People and Nature
- Natural history documentaries are a globally important source of information about wildlife, conservation and environmental issues, and they are the closest many will get to seeing featured animals and their behaviour in the wild. They are entertainment, certainly, but may also inform people’s knowledge of the natural world and influence their ideas on conservation of species and habitats. We locate our perspective in the existing literature analysing wildlife documentary making and its effects.
- We argue that a conspicuous pre‐occupation with the ‘personalisation’ of individual animals and the injection of false jeopardy in recent wildlife documentaries leads to significant misinformation and creates problems for public understanding of wider conservation.
- We illustrate our point by detailing episodes from the BBC natural history series Dynasties, discussing personalisation, anthropomorphism and the use of jeopardy to gain emotive impact and audience engagement. We find that narratives are framed around a single individual, that ‘stories’ are framed as soap operas, that jeopardy is emphasised throughout and that animals are endowed with the capacity to be aware of, and work towards, the dynasties of the title.
- With conservation increasingly relying on public support, we argue that it is important that people are presented with factually correct information, and portraying wild animals as soap opera style characters is neither honest nor helpful.
A free Plain Language Summary can be found within the Supporting Information of this article.
Natural history documentaries are a globally significant source of public information about conservation (Dingwall & Aldridge, 2006). The BBC’s Natural History Unit has a particularly stellar international reputation for natural history film‐making, but has been criticised for ignoring the plights of many of the species they feature (e.g. Monbiot, 2018), for giving the impression that wild places are solely for nature, and for neglecting the presence of people in many habitats (Sandbrook & Adams, 2013). After the Second World War, wildlife films took on a more scientific character, diverging from the pre‐war sensationalist and cinematic style of people like Martin and Osa Johnson, but despite this shift in tone, wildlife documentaries still have a major aim of being popular rather than strictly factual (Brockington, 2009).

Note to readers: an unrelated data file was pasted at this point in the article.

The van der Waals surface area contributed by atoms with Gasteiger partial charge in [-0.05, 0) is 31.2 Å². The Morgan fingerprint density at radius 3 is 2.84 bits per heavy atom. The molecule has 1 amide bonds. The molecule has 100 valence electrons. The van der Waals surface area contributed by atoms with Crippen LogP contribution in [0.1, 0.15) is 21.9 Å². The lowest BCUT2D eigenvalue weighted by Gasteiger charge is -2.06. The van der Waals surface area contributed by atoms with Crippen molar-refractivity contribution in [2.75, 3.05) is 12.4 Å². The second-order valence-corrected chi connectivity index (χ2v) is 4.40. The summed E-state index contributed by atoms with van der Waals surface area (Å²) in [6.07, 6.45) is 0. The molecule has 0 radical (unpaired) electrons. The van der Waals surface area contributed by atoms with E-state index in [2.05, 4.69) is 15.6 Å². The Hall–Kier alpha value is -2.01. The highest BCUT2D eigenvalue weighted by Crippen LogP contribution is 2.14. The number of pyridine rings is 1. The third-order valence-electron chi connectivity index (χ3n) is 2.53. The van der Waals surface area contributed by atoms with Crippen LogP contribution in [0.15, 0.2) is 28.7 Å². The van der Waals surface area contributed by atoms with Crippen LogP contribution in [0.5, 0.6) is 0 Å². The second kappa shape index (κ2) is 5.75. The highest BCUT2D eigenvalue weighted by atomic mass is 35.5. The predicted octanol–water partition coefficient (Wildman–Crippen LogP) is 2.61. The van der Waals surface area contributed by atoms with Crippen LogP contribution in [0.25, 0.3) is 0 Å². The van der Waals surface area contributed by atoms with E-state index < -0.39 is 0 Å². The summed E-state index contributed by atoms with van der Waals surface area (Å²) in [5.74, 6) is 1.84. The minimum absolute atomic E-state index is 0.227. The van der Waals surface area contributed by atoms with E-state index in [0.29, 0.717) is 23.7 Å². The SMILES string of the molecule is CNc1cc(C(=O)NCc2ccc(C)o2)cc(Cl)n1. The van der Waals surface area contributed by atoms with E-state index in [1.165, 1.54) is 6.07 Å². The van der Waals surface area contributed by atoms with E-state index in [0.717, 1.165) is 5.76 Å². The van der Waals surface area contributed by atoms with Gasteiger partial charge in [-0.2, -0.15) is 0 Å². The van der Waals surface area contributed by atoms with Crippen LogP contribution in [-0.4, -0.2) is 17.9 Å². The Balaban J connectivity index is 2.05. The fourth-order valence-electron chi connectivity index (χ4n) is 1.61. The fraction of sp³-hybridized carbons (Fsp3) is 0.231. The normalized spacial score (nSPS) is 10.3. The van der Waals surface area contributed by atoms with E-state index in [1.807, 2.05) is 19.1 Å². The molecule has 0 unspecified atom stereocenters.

There is also increasing attention being paid to the importance of assessing the impact of such documentaries and the form of their narratives (e.g. Jones et al., 2019). Here, we argue that a conspicuous pre‐occupation with the ‘personalisation’ of individual animals and the heavy use of a largely constructed or exaggerated ‘jeopardy’ misinform viewers and may ultimately create problems for conservation by giving the public a distorted view of wildlife and therefore a weak base on which to form opinions about how conservation should be pursued.
While anthropomorphism may in some circumstances enable people to relate more easily to wildlife and conservation issues, film‐makers and scientists who may contribute to documentaries do need to ensure that excessive anthropomorphism that may mislead or distort reality is avoided. The possible problems with these narrative approaches, underpinned by anthropomorphism, are exemplified by the popular BBC wildlife documentary series Dynasties. First broadcast in 2018, Dynasties was presented an exceptionally anthropomorphic depiction of natural history and therefore provides an ideal case study to examine the problems of this approach.
Before going further with the analysis of the messages conveyed by this series, it is worth placing it in the context of the origins and evolution of wildlife documentaries. Their development, conventions and techniques were the subject of Mitman’s detailed study Reel Nature (Mitman, 1999) and Bousé’s Wildlife Film (Bousé, 2000), along with Brockington’s Celebrity and the Environment. Fame, Wealth and Power in Conservation (Brockington, 2009), which looks particularly at the role of celebrity. Celebrity is very relevant here because of the influence of Sir David Attenborough, the presenter of Dynasties, in informing and influencing people’s views on wildlife and the environment (Revell, 2020).